BOMBAY BICYCLE CLUB CHAT MUSIC & LIFE ON THE ROAD – EXCLUSIVE INTERVIEW + VIDEO

bombay-bicycle-club

“We still didn’t have a name for ourselves and we drove past this restaurant that was called “Bombay Bicycle Club.” It was so last minute that we just thought, okay we’ll just use that for now, just for this evening. We never expected to still be talking about it ten years later.” After that fateful day in 2005, the UK-based folk rock quartet is still indeed together and going strong. Bombay Bicycle Club recently released their fourth full length, So Long, See You Tomorrow, which reached #1 on the UK charts and received widespread critical acclaim. On December 14, the band announced on Facebook that they would be taking a break for a while, but they assured fans that they will be back. They couldn’t stay away for long, however, announcing that they would come out of hibernation to headline one of the nights at Somersault Festival, which takes place from July 23rd-27th. We most likely we will be hearing about more summer festival dates as the weather heats up. In the midst of their last whirlwind world tour, band members Jack Steadman and Jamie MacColl took a moment to sit down and chat with Indira Cesarine from The Untitled Magazine about their humble beginnings all those years ago, life on the road, and how their travels inspire their sound.

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BEHIND THE SCENES WITH BOMBAY BICYCLE CLUB –  VIDEO INTERVIEW

Indira Cesarine: You guys have been playing for so long – since you were 16, right?

Jack Steadman: Jamie and I met at school. We were 15 years old. I’d been making music alone for a while, and we bonded over our shared musical tastes. Jamie played the guitar, and we got together, along with Suren, who’s our drummer, initially for a school performance. I think we were playing marimbas.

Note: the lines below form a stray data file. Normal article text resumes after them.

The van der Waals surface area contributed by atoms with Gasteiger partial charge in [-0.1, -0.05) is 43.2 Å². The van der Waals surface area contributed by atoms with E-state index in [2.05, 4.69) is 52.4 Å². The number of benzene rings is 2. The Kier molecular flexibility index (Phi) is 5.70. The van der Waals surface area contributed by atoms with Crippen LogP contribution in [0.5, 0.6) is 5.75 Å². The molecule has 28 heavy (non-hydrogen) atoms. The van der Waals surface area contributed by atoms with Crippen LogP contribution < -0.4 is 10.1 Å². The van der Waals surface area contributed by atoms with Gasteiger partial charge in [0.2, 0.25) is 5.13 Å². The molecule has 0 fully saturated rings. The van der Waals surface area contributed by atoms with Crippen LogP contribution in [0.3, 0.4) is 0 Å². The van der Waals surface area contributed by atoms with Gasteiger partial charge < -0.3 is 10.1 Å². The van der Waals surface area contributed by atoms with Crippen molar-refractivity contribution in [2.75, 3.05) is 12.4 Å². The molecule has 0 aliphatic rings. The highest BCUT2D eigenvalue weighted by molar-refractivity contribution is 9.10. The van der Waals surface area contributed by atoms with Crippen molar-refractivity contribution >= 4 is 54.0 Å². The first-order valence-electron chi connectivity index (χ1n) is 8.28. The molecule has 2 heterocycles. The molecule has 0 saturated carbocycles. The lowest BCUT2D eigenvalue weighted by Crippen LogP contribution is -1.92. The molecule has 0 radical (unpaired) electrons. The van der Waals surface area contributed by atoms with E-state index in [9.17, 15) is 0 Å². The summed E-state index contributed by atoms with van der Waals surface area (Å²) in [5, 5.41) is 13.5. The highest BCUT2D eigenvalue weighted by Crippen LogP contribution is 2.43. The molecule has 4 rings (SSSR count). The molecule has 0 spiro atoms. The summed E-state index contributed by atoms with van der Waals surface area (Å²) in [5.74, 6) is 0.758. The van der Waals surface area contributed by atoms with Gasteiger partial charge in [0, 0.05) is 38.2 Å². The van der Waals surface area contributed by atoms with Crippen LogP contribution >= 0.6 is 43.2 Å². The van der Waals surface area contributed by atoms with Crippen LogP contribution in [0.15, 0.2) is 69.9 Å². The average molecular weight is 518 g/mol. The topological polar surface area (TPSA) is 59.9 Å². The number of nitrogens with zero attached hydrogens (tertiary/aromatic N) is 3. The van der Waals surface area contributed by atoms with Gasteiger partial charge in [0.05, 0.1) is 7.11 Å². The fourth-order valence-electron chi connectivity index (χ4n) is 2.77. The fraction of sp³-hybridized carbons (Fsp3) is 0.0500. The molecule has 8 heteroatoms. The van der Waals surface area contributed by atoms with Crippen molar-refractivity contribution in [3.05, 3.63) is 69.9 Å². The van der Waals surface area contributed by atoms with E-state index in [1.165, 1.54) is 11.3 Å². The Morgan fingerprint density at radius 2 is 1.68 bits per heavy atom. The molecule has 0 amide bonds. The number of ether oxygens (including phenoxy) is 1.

Jamie MacColl: Yeah, it was like a percussive orchestra. And then we wanted to do it again, but this time covering songs, which wasn’t great. I remember we were playing in front of the whole school, and a lot of people were laughing at us. Actually, our current keyboard player, Louis: I have a very vivid image of him sitting in front of me, pointing and laughing. It just kind of went from there, really. Jack already had a collection of songs for us to work with, and then we started writing more. We did that until we left school, around when we made our first album. It’s just been growing from there.

IC: You did loads of competitions as well, correct?

JM: We did what was essentially a reality TV show when we were about 16, which was to play at V festival—it’s this big festival in the UK, which we won, and kind of got saddled with that tag for a while; we were a young band that had won a reality TV show. We still get asked about it now, so…

IC: That’s pretty funny. And how did you come up with Bombay Bicycle Club? I hear it’s some old Indian take-out in London?

JS: It was on our way to our first ever show, outside of school. We still didn’t have a name for ourselves and we drove past this restaurant that was called “Bombay Bicycle Club.” It was so last minute that we just thought, okay we’ll just use that for now, just for this evening. We never expected to still be talking about it ten years later. We thought, ‘We’ll do a couple of shows and then probably disband and never think of it again.’

IC: So you didn’t think it was going to stick or resonate, or become an ongoing project?

JM: We just never thought that we’d have an opportunity to explain ourselves.

IC: You have had quite a varied sound over different albums. You’ve gone from more acoustic, to more up-beat music with each record that you’ve put out. Can you tell me how you would describe your sound?

JM: Well, kind of as you said, it’s changed across each album. I’d like to think there’s some sort of unifying element. But I’m not quite sure what that is yet. I’d like to think that there’s this inherent, indescribable, Bombay Bicycle Club tone that defines it all, but…

JS: I think melody is what links it all together. We can write songs in a lot of different styles, but we like to think that they all have melodies that you’ll continue singing after you’ve finished listening to the song.

JM: We’ve always wanted it to be accessible. I think the goal is to make music that is universal, and is not in any way…

JS: Elitist.

JM: Elitist. So in that sense, and particularly more recently, our sound does look more towards pop music. I guess we’re trying to make pop music that is still interesting, and still challenges people to an extent.

IC: Do you feel like you’ve evolved and grown a lot as artists since you started? You’re still only 24, right? Which is kind of incredible.